Introduction. The effect of post-intubation hypertension in severe traumatic brain injury (TBI) patients remains uncertain. We aimed to determine the relationship between post-intubation hypertension (mean arterial pressure (MAP) > 110mmHg) and outcomes in severe TBI.
Methods. In this retrospective cohort study, adults who presented with isolated TBI and a MAP ≥ 70mmHg were assessed. Data were retrieved from our institutional trauma registry and the admission list of our neurosurgical intensive care unit (ICU).
Results. We enrolled 126 patients, 81 of whom had a MAP ≤ 110 mmHg after intubation and were assigned to group 1; 45 patients who had a MAP > 110 mmHg were assigned to group 2. Only age (P = 0.008), heart rate (HR; P = 0.036), and MAP before intubation (P < 0.001) were significantly different between groups. We found no significant intergroup differences in mortality (35.8 vs. 35.6%, P = 1.000) or in the motor function of survivors at discharge (P = 0.333). The length of ventilator-dependent (median: 2.0 vs. 5.0 days; P = 0.003) and ICU stays (median: 4.5 vs. 10.0 days; P = 0.005) were significantly longer in group 2. Post-intubation hypertension remained significantly associated with longer ICU stay (≥ 7 days) and poor neurologic outcome (motor < 4 at discharge) after adjusting for other variables (post-intubation MAP >110 mmHg, P < 0.034, OR 3.119, 95% CI 1.087-8.953).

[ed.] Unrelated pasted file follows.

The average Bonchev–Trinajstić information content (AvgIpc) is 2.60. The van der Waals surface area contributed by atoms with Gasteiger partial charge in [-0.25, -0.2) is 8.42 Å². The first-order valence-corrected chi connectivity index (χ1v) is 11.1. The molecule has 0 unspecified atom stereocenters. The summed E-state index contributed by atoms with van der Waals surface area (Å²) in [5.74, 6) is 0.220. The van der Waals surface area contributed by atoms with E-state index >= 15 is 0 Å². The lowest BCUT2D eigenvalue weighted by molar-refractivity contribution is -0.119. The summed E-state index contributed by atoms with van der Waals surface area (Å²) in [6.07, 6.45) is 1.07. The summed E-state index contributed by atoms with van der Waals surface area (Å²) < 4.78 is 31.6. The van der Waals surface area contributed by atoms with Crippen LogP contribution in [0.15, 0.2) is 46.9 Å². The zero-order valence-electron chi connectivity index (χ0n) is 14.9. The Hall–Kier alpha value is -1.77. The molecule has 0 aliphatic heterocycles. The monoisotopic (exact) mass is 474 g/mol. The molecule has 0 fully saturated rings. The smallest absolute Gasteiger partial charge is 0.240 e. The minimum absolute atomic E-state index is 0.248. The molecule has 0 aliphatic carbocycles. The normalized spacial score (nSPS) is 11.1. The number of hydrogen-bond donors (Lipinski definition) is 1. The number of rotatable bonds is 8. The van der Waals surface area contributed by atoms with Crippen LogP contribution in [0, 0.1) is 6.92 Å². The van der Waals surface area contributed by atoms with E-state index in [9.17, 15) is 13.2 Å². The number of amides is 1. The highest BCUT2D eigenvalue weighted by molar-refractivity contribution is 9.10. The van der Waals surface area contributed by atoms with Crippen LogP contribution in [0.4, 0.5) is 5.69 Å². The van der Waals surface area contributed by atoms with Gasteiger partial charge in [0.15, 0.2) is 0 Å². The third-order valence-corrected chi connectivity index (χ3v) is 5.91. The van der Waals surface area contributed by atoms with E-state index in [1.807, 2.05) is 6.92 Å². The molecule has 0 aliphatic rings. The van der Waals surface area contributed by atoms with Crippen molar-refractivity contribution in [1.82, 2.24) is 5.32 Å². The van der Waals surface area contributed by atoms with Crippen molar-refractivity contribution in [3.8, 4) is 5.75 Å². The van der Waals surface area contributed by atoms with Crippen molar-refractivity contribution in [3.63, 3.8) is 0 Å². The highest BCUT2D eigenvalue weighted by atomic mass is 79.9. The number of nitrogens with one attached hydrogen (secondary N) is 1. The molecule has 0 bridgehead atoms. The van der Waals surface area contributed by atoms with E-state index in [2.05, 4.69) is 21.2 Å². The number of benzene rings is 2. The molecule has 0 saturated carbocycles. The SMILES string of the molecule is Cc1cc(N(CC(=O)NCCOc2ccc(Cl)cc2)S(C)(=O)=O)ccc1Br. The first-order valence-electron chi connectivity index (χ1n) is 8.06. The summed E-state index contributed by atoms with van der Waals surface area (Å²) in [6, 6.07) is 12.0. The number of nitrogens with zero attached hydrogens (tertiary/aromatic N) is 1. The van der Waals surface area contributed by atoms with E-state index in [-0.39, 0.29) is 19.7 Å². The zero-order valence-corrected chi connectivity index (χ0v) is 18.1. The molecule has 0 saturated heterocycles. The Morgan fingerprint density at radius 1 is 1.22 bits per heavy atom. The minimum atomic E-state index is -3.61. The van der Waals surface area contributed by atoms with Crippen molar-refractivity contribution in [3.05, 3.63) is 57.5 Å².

Conclusion. Post-intubation hypertension was associated with longer ventilator-dependent and ICU stays in patients with severe TBI.
Key words: endotracheal intubation, hemodynamics, blood pressure, mean arterial pressure, intracranial hemorrhage.